Editor’s note: I’ve changed my Wednesday feature, “That’s ridiculous!” to make it more interactive. Now you can vote on whether a new fee or practice is — or isn’t — ridiculous. By the way, if you’ve seen something outrageous that you’d like to nominate, please send me an email.
When Teri Salmons clicked on the MGM Grand’s website to reserve a room recently, she found an “unbelievable” new fee.
Next to options for early check-in ($20) and late check-out ($20) she saw a $20 per day fee for “guaranteeing” a non-smoking room.
That’s right. You have to pay extra if you want to stay away from the smoke.
“Most hotels are either all non-smoking these days, or at least the majority of their rooms are non-smoking,” says Salmons, a Baltimore-based consultant. “What will they think of next — pay toilets?”
I asked MGM about the fee, and a representative promised to “check” into it. I never heard back from her. The website is equally forthcoming, indicating only that its “Non Smoking Room Guarantee” promises, “For $20 per night guarantee a non smoking room.”
Las Vegas resorts have always been a little fee-crazy, particularly when it comes to those amorphous mandatory “resort fees” tacked to your daily room rate. But has the MGM Grand gone too far this time?
Without getting sidetracked with a debate about smoking in hotels –- a practice I believe should be illegal — here’s the problem: In typical Sin City logic, the MGM fee punishes good behavior and rewards your vices. Instead of paying extra to smoke in your room, you’re being asked to shell out more to be shielded from cancer-causing fumes.
By the way, knowing Vegas hotels like I do, I can’t say the “guarantee” means much. I’m willing to bet you’ll still catch an occasional whiff of cigarette smoke in your non-smoking room.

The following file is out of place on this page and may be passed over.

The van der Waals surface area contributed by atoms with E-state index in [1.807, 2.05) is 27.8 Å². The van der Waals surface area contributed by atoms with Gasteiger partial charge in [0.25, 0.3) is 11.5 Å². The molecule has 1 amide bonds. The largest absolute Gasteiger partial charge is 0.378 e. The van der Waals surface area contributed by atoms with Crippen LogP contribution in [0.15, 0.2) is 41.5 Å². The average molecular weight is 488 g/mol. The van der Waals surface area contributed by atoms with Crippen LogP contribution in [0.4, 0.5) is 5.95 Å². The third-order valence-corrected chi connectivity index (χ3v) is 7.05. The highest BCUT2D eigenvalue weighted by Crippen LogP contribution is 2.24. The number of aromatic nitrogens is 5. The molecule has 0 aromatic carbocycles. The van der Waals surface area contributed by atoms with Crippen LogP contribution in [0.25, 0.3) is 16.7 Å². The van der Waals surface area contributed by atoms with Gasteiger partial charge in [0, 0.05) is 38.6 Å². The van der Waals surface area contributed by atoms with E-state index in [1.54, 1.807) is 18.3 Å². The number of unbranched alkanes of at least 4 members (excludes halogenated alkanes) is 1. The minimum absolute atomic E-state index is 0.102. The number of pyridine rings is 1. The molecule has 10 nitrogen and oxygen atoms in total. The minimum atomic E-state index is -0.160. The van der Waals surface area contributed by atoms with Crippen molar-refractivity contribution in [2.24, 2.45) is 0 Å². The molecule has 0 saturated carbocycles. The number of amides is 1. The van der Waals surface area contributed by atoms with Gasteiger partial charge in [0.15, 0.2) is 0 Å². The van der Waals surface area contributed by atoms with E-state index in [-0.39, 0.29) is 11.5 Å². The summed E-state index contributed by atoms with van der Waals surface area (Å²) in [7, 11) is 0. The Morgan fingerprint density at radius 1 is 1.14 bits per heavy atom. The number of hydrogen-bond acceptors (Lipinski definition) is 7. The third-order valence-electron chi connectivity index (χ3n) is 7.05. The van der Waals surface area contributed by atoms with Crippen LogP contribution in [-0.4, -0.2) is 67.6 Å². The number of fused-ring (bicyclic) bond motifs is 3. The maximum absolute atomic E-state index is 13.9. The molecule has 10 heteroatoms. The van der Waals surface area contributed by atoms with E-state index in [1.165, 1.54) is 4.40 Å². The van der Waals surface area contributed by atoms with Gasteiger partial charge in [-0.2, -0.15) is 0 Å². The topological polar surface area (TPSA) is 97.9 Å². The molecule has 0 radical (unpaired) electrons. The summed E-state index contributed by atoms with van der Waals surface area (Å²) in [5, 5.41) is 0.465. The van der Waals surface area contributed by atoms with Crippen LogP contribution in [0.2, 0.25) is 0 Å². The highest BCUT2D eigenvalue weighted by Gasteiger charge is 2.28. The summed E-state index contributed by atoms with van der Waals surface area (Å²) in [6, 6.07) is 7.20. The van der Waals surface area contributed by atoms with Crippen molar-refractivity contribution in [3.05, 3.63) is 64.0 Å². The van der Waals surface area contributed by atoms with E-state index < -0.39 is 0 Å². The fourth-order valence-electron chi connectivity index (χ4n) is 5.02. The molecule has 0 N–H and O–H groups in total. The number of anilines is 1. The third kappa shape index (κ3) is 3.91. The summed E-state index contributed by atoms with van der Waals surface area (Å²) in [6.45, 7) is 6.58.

Vegas hotels are a lot like super-discount airlines, such as Spirit and Allegiant. They try to lure you in with a low price, but then sock it to you with extras like resort fees, energy surcharges and now, non-smoking room guarantees.
But before railing against these resorts for their customer-hostile practices, let’s take a little time-out to think about how we got here. Hotel guests – people like you and me – indicated through our purchasing behavior that we cared about a low price, first and foremost. So hotels gave us artificially low “base” rates of $69 a night, minus the mandatory resort fee and the “I’d-rather-not-asphyxiate-tonight” guarantee of a smoke-free room.
Vegas hotels might argue that we did this to ourselves.
I’m not sure if I buy it, though. I think just because we want the lowest rate doesn’t also mean we want to get hammered by fees.
Hotels should offer their guests non-smoking rooms by default, and they should reward them for not puffing away in their rooms, if not punish them for lighting up. That’s how the rest of the world does it.
Better yet, smoking should be banned in hotels. Wisconsin and Michigan already have taken that path, despite loud protests from smokers’ advocates. More will inevitably follow.